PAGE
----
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1913 Case Torpedo Touring Car and Workers on an Utah Ranch

Today’s image takes us to a ranch or farm situated outside of Payson, Utah, and a view of officials and workers posing in and around a circa 1913 Case Model “O” 40 h.p. touring car with a torpedo-style of a cowl. Many of the laborers appear to be transfixed like a deer in caught in headlights by the camera because at the time it was likely that this was the first one they had seen and the first photograph taken of them.

The Case, on the other hand, was looking a bit worse for wear after a year or two on the road; the paint is looking worn and tired, the right-hand front fender has been damaged, and the bottom of the radiator core is clogged with dirt. Tires at the time had a life expectancy of only about three to five thousand miles, and the one on the left-front is suffering from a cut or crack in the rubber that is loosening its bond from its fabric carcass.

The photo by George Edward Anderson is dated August 28, 1915, and is courtesy of the Brigham Young University Library.

Editors note: Since the Case was such a limited production car, an article posted over two years ago here on The Old Motor had been combined with today’s post to include more information about the Automaker and the Case “40.”

Barney Oldfield takes Joe Tinker to Case Automobile School

Nov 3, 2014

Barney Oldfield has been no stranger to these pages over the years, as even after his career of driving racing cars in competition was over he became the perfect automotive pitchman. Here we see him promoting the Case Motor Car along with Chicago Cub’s Shortstop Joe Tinker, a Baseball Hall of Famer that was a part of the club’s outstanding double play combination during the 1902 to 1912 period.

The Case Model 40 Automobile

Case, was also promoting itself at the time with an advertising slogan “The Car With The Famous Engine” that attributed its Greatness to a long history of 70-years of being built an agricultural machinery manufacturer. The Case was built between the years of 1911 to 1927 in Racine, Wisconsin, and originated from the Pierce-Racine car. It was advertised in many of the agricultural magazines of the day to take advantage of its long history of building well-made and durable machinery that farmers came to count on and trust for farming.   

The Case Model 40 Automobile

Case also promoted it products on the race track starting in 1911 with its team under the management of J. Alex Sloan a racing promoter. While the cars were never a big success on the racetrack, they did do well in hill climbs, a popular test of the automobile at the time until the death of their star driver Louis Strang late in 1911. Full details of the Case Model “O” in the March 1913, “Auto Trade Journal,” which is generally referred to as the Case “40” can be found below. The postcard image at the top of the post is courtesy of Alden Jewell.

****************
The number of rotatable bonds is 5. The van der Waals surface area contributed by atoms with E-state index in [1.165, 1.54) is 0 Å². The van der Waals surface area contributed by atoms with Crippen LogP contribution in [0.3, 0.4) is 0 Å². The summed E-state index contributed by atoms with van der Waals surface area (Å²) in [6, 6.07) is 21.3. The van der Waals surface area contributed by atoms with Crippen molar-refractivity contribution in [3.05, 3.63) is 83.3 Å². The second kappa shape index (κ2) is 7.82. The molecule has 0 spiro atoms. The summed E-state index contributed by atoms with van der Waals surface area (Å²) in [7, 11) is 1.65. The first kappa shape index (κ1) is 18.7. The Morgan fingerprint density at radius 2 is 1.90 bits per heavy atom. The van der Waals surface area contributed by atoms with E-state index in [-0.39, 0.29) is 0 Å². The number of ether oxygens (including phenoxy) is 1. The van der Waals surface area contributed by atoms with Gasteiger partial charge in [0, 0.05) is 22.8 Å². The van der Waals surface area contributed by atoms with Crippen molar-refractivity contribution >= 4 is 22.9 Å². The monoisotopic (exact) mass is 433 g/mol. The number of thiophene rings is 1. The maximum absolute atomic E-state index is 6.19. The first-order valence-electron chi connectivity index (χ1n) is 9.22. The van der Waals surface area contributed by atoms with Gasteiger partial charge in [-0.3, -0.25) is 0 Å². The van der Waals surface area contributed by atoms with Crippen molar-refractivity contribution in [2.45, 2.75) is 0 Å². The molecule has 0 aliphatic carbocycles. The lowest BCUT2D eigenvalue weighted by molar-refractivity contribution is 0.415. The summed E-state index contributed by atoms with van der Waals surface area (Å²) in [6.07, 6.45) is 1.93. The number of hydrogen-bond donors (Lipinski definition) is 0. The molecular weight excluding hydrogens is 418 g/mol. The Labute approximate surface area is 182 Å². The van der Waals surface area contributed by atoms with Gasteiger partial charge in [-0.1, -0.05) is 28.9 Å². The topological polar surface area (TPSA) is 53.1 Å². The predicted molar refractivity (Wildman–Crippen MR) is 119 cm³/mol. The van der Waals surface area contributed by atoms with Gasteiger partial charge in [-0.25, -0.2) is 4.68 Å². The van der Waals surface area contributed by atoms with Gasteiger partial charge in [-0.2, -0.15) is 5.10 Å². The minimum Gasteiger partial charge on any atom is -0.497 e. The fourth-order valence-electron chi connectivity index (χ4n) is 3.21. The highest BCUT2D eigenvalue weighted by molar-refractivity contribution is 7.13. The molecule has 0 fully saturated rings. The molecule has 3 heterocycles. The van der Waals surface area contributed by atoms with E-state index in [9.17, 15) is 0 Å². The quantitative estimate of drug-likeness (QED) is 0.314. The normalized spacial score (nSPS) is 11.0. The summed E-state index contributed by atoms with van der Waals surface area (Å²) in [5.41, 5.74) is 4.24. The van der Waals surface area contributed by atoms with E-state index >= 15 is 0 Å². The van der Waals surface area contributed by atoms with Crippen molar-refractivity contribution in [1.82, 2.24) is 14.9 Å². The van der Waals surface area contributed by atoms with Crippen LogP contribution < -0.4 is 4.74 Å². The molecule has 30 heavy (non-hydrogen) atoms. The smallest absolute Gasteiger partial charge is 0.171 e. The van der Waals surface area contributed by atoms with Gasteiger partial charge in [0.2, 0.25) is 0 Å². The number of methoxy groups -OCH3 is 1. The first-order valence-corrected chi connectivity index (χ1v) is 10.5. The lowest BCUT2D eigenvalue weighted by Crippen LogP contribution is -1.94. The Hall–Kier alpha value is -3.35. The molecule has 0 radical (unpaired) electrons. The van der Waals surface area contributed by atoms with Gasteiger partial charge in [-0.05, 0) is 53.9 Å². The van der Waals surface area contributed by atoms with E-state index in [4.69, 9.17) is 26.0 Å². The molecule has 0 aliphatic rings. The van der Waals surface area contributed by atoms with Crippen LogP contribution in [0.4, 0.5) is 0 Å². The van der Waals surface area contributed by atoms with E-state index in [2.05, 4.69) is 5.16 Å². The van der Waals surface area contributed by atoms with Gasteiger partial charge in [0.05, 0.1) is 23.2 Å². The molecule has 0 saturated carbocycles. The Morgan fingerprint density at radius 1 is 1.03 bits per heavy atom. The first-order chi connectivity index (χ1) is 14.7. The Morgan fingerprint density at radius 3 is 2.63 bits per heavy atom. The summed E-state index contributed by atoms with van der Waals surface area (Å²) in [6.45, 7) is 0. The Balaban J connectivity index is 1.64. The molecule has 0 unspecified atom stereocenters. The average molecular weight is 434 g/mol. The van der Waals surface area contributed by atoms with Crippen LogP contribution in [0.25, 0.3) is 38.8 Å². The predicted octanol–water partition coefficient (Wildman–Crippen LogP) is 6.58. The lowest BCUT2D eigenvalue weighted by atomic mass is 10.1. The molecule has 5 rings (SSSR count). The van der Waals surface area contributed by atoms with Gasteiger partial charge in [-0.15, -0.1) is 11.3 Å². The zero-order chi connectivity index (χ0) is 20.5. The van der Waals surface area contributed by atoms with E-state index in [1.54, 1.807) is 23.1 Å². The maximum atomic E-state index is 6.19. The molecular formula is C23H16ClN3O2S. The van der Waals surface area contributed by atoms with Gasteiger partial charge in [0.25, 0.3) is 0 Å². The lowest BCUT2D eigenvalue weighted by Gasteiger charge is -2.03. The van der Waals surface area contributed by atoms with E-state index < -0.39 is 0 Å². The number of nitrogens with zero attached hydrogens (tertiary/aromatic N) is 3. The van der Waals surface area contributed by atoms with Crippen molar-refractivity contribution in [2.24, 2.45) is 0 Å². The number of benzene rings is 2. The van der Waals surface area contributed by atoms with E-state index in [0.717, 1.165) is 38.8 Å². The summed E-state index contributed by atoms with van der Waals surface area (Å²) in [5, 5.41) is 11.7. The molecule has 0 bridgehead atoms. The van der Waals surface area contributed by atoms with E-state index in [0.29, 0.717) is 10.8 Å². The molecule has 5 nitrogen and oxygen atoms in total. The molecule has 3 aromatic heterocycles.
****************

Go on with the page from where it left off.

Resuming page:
The Case Model 40 Automobile

17 responses to “1913 Case Torpedo Touring Car and Workers on an Utah Ranch

  1. Barney Oldfield, Master Driver of the World & America’s Legendary Speed King life long friend & next door neighbor Frank Chance first baseman for the Chicago Cubs with Joe Tinker at short stop and Johny Evers at second base completed the first double play on Sept. 15, 1902. There is also a historic photo of Barney Oldfied and Ty Cobb in the Prince Heinrich Benz from the Everett collection. Never Look Back, Barney Oldfield’s Great Great Nephew

      • Two likely possibilities.I was not able to locate where it was taken. I looked into this photo and found it was used on several different advertising postcards. Same picture used to advertise the JI Case Kansas City Factory Branch.

        • Racine-Journal Newspaper March 3, 1914.

          “Ball Players Now Use Automobiles

          Over a score of ball players in the major and minor league are driving Case cars today and two orders have been received since the New York show opened from men who make their living on the diamond.

          Joe Tinker, the new manager of the Chicago Federal league team, and Hans Wagner of the Pittsburg club were the first ball players in the country to turn to Case cars, and they have spread the Case enthusiasm all over the country.

          For the past three years, in fact ever since the Case company has marketed pleasure cars, the famous shortstop of the Chicago ball club has been a Case owner and this spring Joe will place his order for another Case.